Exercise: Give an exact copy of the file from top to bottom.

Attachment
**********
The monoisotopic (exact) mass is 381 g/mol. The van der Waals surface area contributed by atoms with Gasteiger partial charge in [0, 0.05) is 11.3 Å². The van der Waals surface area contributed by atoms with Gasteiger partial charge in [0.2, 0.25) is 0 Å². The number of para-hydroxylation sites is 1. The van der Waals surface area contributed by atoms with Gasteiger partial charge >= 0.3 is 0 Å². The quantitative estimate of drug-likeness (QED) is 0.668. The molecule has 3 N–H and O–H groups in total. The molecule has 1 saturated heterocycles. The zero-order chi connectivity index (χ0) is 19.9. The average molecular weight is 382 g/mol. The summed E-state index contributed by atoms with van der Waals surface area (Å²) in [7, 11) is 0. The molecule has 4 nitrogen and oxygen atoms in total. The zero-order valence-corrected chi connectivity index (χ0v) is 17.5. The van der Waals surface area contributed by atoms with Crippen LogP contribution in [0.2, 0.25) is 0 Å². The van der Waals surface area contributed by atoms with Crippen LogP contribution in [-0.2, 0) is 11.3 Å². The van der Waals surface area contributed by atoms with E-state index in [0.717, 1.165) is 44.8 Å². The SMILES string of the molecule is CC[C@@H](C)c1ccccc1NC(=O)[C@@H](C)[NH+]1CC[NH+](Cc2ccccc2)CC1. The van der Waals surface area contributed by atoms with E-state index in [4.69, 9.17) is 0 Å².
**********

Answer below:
The monoisotopic (exact) mass is 381 g/mol. The van der Waals surface area contributed by atoms with Gasteiger partial charge in [0, 0.05) is 11.3 Å². The van der Waals surface area contributed by atoms with Gasteiger partial charge in [0.2, 0.25) is 0 Å². The number of para-hydroxylation sites is 1. The van der Waals surface area contributed by atoms with Gasteiger partial charge >= 0.3 is 0 Å². The quantitative estimate of drug-likeness (QED) is 0.668. The molecule has 3 N–H and O–H groups in total. The molecule has 1 saturated heterocycles. The zero-order chi connectivity index (χ0) is 19.9. The average molecular weight is 382 g/mol. The summed E-state index contributed by atoms with van der Waals surface area (Å²) in [7, 11) is 0. The molecule has 4 nitrogen and oxygen atoms in total. The zero-order valence-corrected chi connectivity index (χ0v) is 17.5. The van der Waals surface area contributed by atoms with Crippen LogP contribution in [0.2, 0.25) is 0 Å². The van der Waals surface area contributed by atoms with Crippen LogP contribution in [-0.2, 0) is 11.3 Å². The van der Waals surface area contributed by atoms with E-state index in [0.717, 1.165) is 44.8 Å². The SMILES string of the molecule is CC[C@@H](C)c1ccccc1NC(=O)[C@@H](C)[NH+]1CC[NH+](Cc2ccccc2)CC1. The van der Waals surface area contributed by atoms with E-state index in [4.69, 9.17) is 0 Å².